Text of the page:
Published on January 31st, 2019 | by Start Fitness0
Tips For Winter Running
Winter running is like Marmite, you either love it or hate it! However, establishing a solid block of training is key to make sure you’re in good shape for the season ahead, whether that’s on the track, roads or trails. There are some points that must be made when training in the colder/darker days, just to be on the safe side. We’ve picked five of, what we feel, are the key elements to enjoy winter running while looking out for yourself.
5. Seasonal Illness
It’s safe to say that 99% of us will come down with the virus at one stage of winter and it’s not great, especially if you feel rotten. The 1% will somehow, walk away symptom-free and avoid the snotty noses and coughing.
When it comes to training or even racing with either a cold/flu – forget about it. Going out for a run or trying to complete reps will be twice as hard as it would normally as your body tries to recover. You have to think if your body is using energy to fight the bacteria and your training on top of that, you’ll be exhausted before you know it.
Best advice here is, what every GP will suggest, rest and stay topped up on fluids. You can always come back to running, it won’t go away, don’t worry.
Colds can take, roughly, two weeks to recover from, while flu is a couple of days, a week at the most. So allow adequate time before you hit the roads again.
Aimed more towards those who run at night time, which, now, is pretty much all of us! Staying seen and safe is key for running in the darker nights. Using
familiar routes and staying within lit areas of that route will help with visibility not just so you can see ahead but also for drivers and pedestrians to see you’re on the move.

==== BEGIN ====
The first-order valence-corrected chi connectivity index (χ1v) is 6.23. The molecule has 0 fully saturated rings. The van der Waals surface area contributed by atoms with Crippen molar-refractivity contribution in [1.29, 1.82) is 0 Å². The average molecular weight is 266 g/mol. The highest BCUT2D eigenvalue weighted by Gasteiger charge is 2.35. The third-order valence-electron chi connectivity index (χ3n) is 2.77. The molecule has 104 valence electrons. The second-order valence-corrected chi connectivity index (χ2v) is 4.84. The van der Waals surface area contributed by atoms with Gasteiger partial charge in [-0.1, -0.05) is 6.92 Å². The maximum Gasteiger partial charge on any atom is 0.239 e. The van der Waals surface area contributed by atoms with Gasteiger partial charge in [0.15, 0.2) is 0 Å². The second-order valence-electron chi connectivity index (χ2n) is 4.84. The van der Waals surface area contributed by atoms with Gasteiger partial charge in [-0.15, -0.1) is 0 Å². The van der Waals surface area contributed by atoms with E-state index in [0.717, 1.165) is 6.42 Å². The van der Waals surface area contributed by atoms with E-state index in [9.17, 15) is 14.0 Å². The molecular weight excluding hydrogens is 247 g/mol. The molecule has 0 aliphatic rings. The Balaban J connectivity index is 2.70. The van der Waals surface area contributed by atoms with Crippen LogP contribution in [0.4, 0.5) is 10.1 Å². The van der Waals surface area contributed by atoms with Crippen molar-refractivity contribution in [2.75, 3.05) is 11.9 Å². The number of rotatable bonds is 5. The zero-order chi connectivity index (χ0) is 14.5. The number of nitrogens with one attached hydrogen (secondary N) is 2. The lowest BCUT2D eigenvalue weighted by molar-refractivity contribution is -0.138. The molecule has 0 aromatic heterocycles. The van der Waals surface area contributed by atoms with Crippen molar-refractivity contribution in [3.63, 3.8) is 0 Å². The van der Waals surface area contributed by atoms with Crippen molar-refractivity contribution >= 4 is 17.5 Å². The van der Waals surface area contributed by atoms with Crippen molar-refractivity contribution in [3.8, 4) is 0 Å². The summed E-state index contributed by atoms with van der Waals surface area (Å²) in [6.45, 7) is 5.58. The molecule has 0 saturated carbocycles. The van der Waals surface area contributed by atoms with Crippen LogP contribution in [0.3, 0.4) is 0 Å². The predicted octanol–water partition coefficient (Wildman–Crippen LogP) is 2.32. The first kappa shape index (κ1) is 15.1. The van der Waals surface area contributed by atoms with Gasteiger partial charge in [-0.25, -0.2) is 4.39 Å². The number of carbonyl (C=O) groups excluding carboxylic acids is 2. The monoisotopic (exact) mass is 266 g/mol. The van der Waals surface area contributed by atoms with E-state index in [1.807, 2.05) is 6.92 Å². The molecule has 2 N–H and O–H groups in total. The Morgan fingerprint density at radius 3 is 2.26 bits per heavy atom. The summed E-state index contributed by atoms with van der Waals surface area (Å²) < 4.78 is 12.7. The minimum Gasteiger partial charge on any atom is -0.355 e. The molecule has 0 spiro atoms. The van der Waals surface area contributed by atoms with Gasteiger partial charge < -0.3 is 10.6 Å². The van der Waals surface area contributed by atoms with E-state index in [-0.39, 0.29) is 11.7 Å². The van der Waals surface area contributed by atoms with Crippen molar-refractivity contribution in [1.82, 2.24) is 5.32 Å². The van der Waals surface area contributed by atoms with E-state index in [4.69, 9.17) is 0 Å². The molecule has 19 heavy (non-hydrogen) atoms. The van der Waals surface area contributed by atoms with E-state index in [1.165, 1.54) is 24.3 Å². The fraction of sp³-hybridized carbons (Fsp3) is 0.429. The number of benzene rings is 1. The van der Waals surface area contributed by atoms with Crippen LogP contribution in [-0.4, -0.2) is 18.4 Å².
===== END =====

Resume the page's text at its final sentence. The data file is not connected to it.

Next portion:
Avoid poorly to unlit paths and roads, or if you absolutely have run through them, we advise to wear highly reflective gear and lights.
There are other ways to increase visibility but we’ll explain that in a bit more detail later.
3. Wrap Up
An obvious one, really, isn’t it?
It’s going to get cold, it is going to get wet and it is going to be windy at times, so making sure that you’re prepared, whatever the elements are, is key to getting your session in the tank rather.
Using clothing that provides thermal covering, (we recommend these) is perfect for the brisker mornings/evenings, as well as thermal running tights too, this is mostly to reduce the risk picking up an injury, more so a pulled muscle, due to cold limbs.
In the wet/damp conditions, having a hat and gloves may offer some protection, but the base cover of a jacket will prove pivotal to avoid a prolonged feeling of damp clothes against skin – we know, it doesn’t feel great! These are fantastic for cover for wind also, there are wind specific models out there, but long as you are layered correctly, you’ll be good to go.
2. Plan Ahead
By this, we simply mean, know where your running route. During this part of the year, now is not the time to take a detour from your normal routes, purely because running in the dark hides a lot of things, such as uneven road surfaces, hazardous items like glass. Plus, there’s less chance of getting lost – come on, we’ve all been there!
If you did feel like exploring areas you’ve never run in before or fancy a change in scenery, it’s best to do so over the weekend during the day on your long run or even at a Parkrun in a totally different area.
1. Reflective Gear
Easily, one of the most important items of kit you should have in your winter training kitbag.
Wearing clothing that contains high visibility colours or materials is a must before you take on the terrains and roads. Without it, you’re almost unseen to drivers/passers-by. We suggest going for colours such as orange, green, yellow as they are easily seen.
These days, even long tights contain materials that purely focus on you being seen. Tights such as the 2XU Elite MCS Compression Tights are a good example. However, almost all of the current tights offer some sort of reflective taping, this is worth researching.
It’s not just clothing though. Lights, small or head torches, reflective and snap bands offer a money-saving alternative if tights are a little out of reach, available for under £10, even under £5.
All in all, as long as you are smart with clothing during winter, the training will be a breeze and not a freeze!